In spite of all this, No More Heroes remains an artistic triumph. It’s hard to recall a game that is as well put together; every screen, every transition, every pixel of the display – it’s all be thoroughly well thought out from a design perspective. Hell, it feels like more care and attention has been lavished on the ‘pause’ screen than is granted to the entire interface of many other titles. It’s also one of the most amusing games we’ve played in a while, and is packed with fan-service for anyone who considers themselves to be a videogamer. Random, NES-like beeps accompany the on-screen action and whenever Travis takes out a rival assassin, his progress is shown via an archaic, Space Invaders-style high score table, replete with authentic music. The unique nature of the Wii is also embraced in wholly original ways; for example, when Travis receives a phone call in-game, you have to hold the Wiimote up to your head as you would a regular phone, and the conversation is then piped through the Wiimote’s tiny speaker – a really neat touch.


No More Heroes certainly isn’t perfect; the tasks you’re given in-between missions are dull (calling to mind the same boredom experienced when you had to get a job in Sega’s Shenmue), the Grant Theft Auto-style driving sections border on the pointless (we can only assume they’re intended to be a thinly-veiled dig at the successful franchise) and the general gameplay doesn’t actually change during any of the assassination missions. But regardless of these points, it still entertains in a way that few other games can manage. It’s a chaotic riot packed with gleeful videogame references, over the top dialogue and some seriously awesome-looking combat action.

A far more accessible proposition than Killer 7 ever was, No More Heroes is so wonderfully amusing that it’s easy to forgive its minor shortcomings; Suda 51’s latest epic fully deserves to garner the kind of attention and praise that unfortunately seemed to elude its predecessor.

From the web

Game Trailer

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The final video before the European launch of No More Heroes: Desperate Struggle on Friday May 28th

User Comments (17)



robwho2 said:

Started playing this last night and am so far pretty impressed. It's just fun and FEELS like such a cool game. Was already annoyed by the same things you were however - boring sidemissions and the pointless free-roam stuff. The motorbike is pretty cool though, for a few minutes. Even that got boring when I was forced to keep riding about on it for 'bout 10 mins cause I couldn't work out how to get off it. Honestly, the down button?! Who does that ...



MatTheCat said:

I wonder why the reviewer has neglected to mention that the motion-sensing is totally FALSE in this game? This game is being peddled everywhere as being a titale that implements the 'motion sensing'. But it doesn't. Even the game, tells you, SWING RIGHT, SWING UP, SWING NUNCHUK LEFT + REMOTE UP etc etc etc... but in reality, just swing the controllers anywhere you want....same result!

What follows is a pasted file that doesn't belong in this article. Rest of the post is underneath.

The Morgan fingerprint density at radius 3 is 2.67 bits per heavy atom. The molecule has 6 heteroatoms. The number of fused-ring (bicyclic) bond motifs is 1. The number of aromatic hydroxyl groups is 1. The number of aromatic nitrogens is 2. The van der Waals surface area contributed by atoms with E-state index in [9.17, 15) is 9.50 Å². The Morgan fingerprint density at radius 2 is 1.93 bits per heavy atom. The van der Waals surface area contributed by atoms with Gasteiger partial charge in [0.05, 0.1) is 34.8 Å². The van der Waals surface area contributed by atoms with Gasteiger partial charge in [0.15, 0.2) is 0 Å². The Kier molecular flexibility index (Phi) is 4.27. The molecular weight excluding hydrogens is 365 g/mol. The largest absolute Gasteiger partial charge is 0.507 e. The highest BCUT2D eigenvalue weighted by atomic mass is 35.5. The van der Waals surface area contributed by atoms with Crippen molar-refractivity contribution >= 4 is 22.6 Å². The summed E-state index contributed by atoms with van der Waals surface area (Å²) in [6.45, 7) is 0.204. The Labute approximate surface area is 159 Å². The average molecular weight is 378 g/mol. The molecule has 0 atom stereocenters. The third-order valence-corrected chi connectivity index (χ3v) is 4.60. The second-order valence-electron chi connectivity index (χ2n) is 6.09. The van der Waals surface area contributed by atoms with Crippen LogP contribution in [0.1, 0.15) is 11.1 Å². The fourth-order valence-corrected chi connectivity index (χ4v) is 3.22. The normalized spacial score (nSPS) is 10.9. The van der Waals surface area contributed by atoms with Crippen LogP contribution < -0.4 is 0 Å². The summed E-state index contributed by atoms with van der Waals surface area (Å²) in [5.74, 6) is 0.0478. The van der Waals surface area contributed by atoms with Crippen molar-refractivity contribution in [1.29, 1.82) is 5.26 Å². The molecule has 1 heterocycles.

Surely the fact that it seldom matters what way you swing/thrust the remote/nunchuk is a gameplay issue that any sincere and responsible reviewer MUST mention!

However, even though the so-called 'motion sensing' in the game is a cheap sham, the game is still enjoyable (for some reason). But if you are planning on running out and purchasing this game on the grounds of it the 'motion sensing' controls like I did......then be warned......all motion sensing combinations can be performed by a simple waggle or jerk of the remote in any random direction....

Poor effort on the developers part really.



Masterless said:

"many jumped to the conclusion that No More Heroes would allow you to swing this compelling piece of weaponry around, but sadly that isn’t the case. Control in No More Heroes is actually quite straightforward; hacking and slashing is performed by simply pressing A, stuns and throws are assigned to B and movement is governed by the Nunchuk’s analogue stick."

Copied and pasted straight from the review.



Why have I had to register AGAIN just to post this reply???

Who knows...

Masterclass, you miss the point mate.

In the game, you get all sorts of prompts asking you to swing the controllers in all sorts of directions. One such example would be to swing both the nunchuk and the remote upwards to perform a certain wrestling move. The game event ells you which you must swing the controllers to perform this move. COOL YOU THINK? But no, the reality is damn ugly in that you can just swing the controller in any direction you please to get the same end result.

To put it into context, it is like the game asking you to press button 'A' to perform a move, when mashing any old button will do the exact same thing.....

damn it, I have just talked myself into taking this game back for a refund.



Damo said: